Monday, October 3, 2011

Doc...Do Ya Think I'll Make It?

You've seen the scene in movies before. A M.A.S.H. unit tent, helicopters swarming in delivering the casualties from whatever disaster of war is in the air. A young field surgeon, too good looking for real life, stalks the triage area surveying the work that will make up the next 10 minutes of celluloid footage. A young man reaches out with his hand and catches the psudo-physician's attention. His hands are covered in contents of a hundred ketchup packets as he reaches out and with pleading eyes says the words. "Doc...Do ya think I'll make it Doc?"
Army nurse monument in Kolobrzeg, Poland. Taken from Wikipedia Commons
"CUT!" yells the director, stopping everyone in their tracks, "Let's back up and do it again and this time I want to see more Matt Damon and less Will Ferrel!"

. . .

Ok, a little dramatic maybe, but a few nights ago the scene crossed my mind after I heard my wife's voice, colored with an annoyed tone, call from our bedroom. We have an antique dresser that belonged to my wife's grandmother, and she was trying to shift it out to reach the plugin the dresser was strategically placed infront. A pull and a chift and the glue in the joints gave up the goose and failed. The mortise and tenon joints of the dividers seperated all the way up, the drawers fell out, and my work started.
The dresser after transporting it to the shop. It doesn't look so bad now because I held it together with several ratchet straps to make the journey. You can still see it has led a long hard life. 
All the tenons of the front divider rails were loose all the way up on both sides.
My wife squawked when she went to pull it out from the wall and the dividers all popped loose and a couple of drawers dropped. 
Event the top rail was separating though it was being held in place by the top. 
Three of the four drawers were in good solid shape, but one had some pretty good issues.
On both sides of the drawer, the sides had disintegrated or broke at the grove that would hold the bottom. I wasn't sure how I was going to fix that yet.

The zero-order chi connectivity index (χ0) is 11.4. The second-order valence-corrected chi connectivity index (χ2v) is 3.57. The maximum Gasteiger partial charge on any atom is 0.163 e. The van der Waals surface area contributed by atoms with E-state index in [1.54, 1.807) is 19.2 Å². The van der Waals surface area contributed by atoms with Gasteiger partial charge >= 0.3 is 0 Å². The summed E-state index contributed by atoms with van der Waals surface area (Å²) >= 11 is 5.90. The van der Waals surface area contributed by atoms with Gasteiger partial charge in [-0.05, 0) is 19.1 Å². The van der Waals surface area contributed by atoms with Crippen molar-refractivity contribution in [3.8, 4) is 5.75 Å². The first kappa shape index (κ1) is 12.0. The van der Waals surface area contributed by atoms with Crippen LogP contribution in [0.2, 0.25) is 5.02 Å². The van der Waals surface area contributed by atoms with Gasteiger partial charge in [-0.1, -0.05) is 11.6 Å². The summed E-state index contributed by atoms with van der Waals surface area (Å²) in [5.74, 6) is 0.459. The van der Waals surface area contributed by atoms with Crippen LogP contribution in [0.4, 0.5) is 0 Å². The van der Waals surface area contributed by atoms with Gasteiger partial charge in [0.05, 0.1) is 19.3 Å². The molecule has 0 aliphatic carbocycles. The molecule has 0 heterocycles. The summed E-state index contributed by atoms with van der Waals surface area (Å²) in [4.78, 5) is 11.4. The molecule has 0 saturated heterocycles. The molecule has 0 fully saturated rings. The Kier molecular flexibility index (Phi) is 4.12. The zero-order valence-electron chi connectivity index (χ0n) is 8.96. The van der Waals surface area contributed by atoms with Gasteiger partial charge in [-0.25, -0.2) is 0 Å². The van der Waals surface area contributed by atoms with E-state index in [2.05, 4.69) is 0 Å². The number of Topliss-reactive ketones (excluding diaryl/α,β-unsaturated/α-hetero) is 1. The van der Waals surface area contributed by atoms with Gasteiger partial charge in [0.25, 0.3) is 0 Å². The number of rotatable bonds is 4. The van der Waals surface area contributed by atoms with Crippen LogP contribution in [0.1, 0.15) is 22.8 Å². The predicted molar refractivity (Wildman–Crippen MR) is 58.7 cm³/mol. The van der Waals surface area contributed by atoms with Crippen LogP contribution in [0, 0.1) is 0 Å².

The other side of the drawer displaying similar issues. I have to admit one of the cool things about  getting to inspect this piece this close is the drawer bottoms. They are planed smooth finished on the upside, but on the underside you can see the deep whirls of the circular saw blade that resawed the stock. Kind of cool. 
Even the back was separating from the corner on one side.
Of course the finish had taken a beating over the years. My wife remembers having the dresser in her bedroom as a child and that some decals had been on the top.
Can you see the giraffe? There were five stickers on the top at one point. 
Now full disclosure requires me to explain the dresser had been wobbly and delicate for quite a while, but I am a big old chicken when it comes to refinishing and repairing antiques. I just wait for the moment when I turn what was a functional piece of furniture into a pile of well dried kindling, so I put off the inevitable for as long as possible. In the end though the fix up of this piece wasn't bad even though, in fact I'm feeling better with my comfort level on these kind of things.

 As the dresser sat in my home I couldn't have told you for sure what wood it was made from. One, I hadn't paid that much attention before but two, it also had a thick stain and shellaced finish on it. If pressed I would have guessed a cherry or other fruit wood. As it turns out the whole damn thing is poplar, so if I had to guess I would say that this was a fairly cheep piece of furniture at the time it was made, but there is not a glued panel in the piece. the wide top and the solid wood bottoms of the drawers are all single piece solid wood.

The joinery is all machine cut, but there is evidence of hand planing and I'm pretty sure hand assembly by someone who knew what they were doing. It's funny to think of this as being a cheeper piece of furniture. Recently I picked up an order of poplar from my hardwood dealer and I specifically asked for the widest stock they could find and the best I got was a board 11 1/2"wide. It's a sad thing that wide stock has become such a rare thing in this day and age.

Ratione et Passionis
Oldwolf

5 comments:

  1. Poplar isn't cheap anymore, either. At least not in the West. Cheaper than Oak or Flame Maple, yes, but not cheap!

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  2. Personally, I like poplar a whole lot. On the plus side, at least you get a first hand look at how something like this goes together.

    What's sad is that this might well be a cheap piece of furniture for its day. Today, it's a fine piece of furniture that would probably have to be custom built. Funny the difference a few years can make.

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  3. I have my grandfather's oak dresser and mirror to restore. I will be interested in how you go about yours. Thanks.

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  4. the funny thing is that I can get poplar cheeper through my hardwood dealer than I can get pine from my area home stores. I just picked up 60 bf of 5/4 poplar at $2 a bf. I know it makes a difference going through a dealer instead of a home store. I just haven't found an area softwood supplier that will sell in smaller quantities.

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  5. If it makes you feel any better, I'm stuck buying all my stock from home stores for the time being :)

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